KS&L attorneys serving as Special Redevelopment Counsel to the City of Clifton since their initial appointment in March of 2015, are playing a pivotal role in one of Northern New Jersey’s biggest and most significant redevelopment projects.
The project is located on a 119 acre site, bordered to the north by the east bound lanes of Route 3, which previously served as the United States headquarters for the international pharmaceutical company Hoffmann-La Roche, Inc. In 2012 the Swiss pharmaceutical giant announced it was moving its operations to California, shuttering its 80 year old New Jersey campus. The economic impact of the closing on both Clifton and Nutley was devastating. Not only did the closing of the pharmaceutical company’s campus cause the municipalities to lose significant annual property tax revenues, but many area businesses near the site also experienced a significant financial downturn from the loss of revenue generated by the nearly 1,000 workers at the site.
KS&L Partner Mark Semeraro and Senior Associate Jaime Placek represented Clifton’s interest in the complicated redevelopment plan of the former manufacturing and office complex, which encompassed six buildings, including a research and development laboratory. Adding to the complexity of this redevelopment project is that fact that the 119 acre site spans two municipalities in two different counties: Clifton in Passaic County and the Township of Nutley in Essex County.
Semeraro and Placek guided the City through Phase I of the Redevelopment Project which resulted in the issuance of the necessary government approvals and execution of all necessary agreements for the rehabilitation and repurposing of two existing research and development laboratory buildings into a new private medical school campus. The medical school is a joint venture between one of the state’s leading private colleges, Seton Hall University, and the state’s most renown hospital Hackensack University Medical Center.
As part of the Phase 1 Redevelopment Project, KS&L helped the city achieve the designation of the entirety of the Hoffmann-La Roche campus as an “area in need of redevelopment;” the adoption of a Phase I Redevelopment Plan, the drafting and execution of the necessary redevelopment agreement and other important ancillary agreements. Semeraro and Placek, will continue to represent the interests of the City of Clifton in the complicated redevelopment of the former Hoffmann-La Roche campus.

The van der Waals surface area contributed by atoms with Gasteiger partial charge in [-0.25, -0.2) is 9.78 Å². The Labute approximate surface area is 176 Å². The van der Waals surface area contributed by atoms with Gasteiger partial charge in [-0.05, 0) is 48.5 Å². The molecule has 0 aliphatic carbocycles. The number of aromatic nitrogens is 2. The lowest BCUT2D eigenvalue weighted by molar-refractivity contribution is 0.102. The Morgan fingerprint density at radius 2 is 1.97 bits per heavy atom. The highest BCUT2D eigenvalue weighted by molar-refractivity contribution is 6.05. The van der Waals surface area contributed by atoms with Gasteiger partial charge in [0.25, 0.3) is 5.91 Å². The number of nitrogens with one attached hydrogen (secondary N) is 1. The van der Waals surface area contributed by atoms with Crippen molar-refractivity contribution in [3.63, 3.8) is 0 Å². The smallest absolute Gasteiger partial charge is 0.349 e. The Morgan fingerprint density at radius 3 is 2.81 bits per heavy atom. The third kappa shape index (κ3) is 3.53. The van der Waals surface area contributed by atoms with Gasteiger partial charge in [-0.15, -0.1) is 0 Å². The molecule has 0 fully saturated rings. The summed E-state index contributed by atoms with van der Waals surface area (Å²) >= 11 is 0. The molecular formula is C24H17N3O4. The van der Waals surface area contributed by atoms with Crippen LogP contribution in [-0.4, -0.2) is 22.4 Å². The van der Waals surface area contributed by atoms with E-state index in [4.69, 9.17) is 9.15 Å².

The firm also successfully negotiating a financial agreement with the developer for a Payment in Lieu of Taxes (PILOT) to the City of Clifton.
KS&L partner Mark Semeraro said the firm’s objective upon taking on the responsibility for shaping a redevelopment plan for the Phase I area of the site was to produce revenue for the City while ensuring that the site was not densely developed. “The administration of the City of Clifton made it clear that while it wanted this site to be redeveloped, there are serious concerns about traffic generated from the site and the impact development would have on the city’s schools. These legitimate concerns had to be balanced with realistic redevelopment opportunities,” said Semeraro.
Semeraro added that the redeveloper listened to the city’s concerns and in Phase I of the redevelopment project there is no residential housing construction planned.
“It has been the intent of the City of Clifton, as well as the redeveloper, to create a one-of-a-kind redevelopment environment that cuts against the grain of the customary mixed use projects that are ubiquitous in New Jersey,” added Semeraro. “With the medical school as the lynchpin for the 119 acre site, there is now a strong expectation of related industries moving into the site which will result in the construction of office space, as well as bio-tech and research and development mini campuses. These uses will bring strong tax ratables to the City of Clifton with a minimal impact on public services.”
Placek said that the fact that the former Hoffmann-La Roche campus straddles two municipalities in two different counties was overcome by the decision of the two towns to work together for the common interest. “It was imperative that the elected officials for each of the municipalities found a way to work together toward a redevelopment project that was not only acceptable, but also advantageous, to each. The Mayor and Council of Clifton did just that. As a result of those efforts, all residents of Clifton will now benefit, reaping the financial and numerous other rewards and benefits of this Phase I project for many generations to come, said Placek.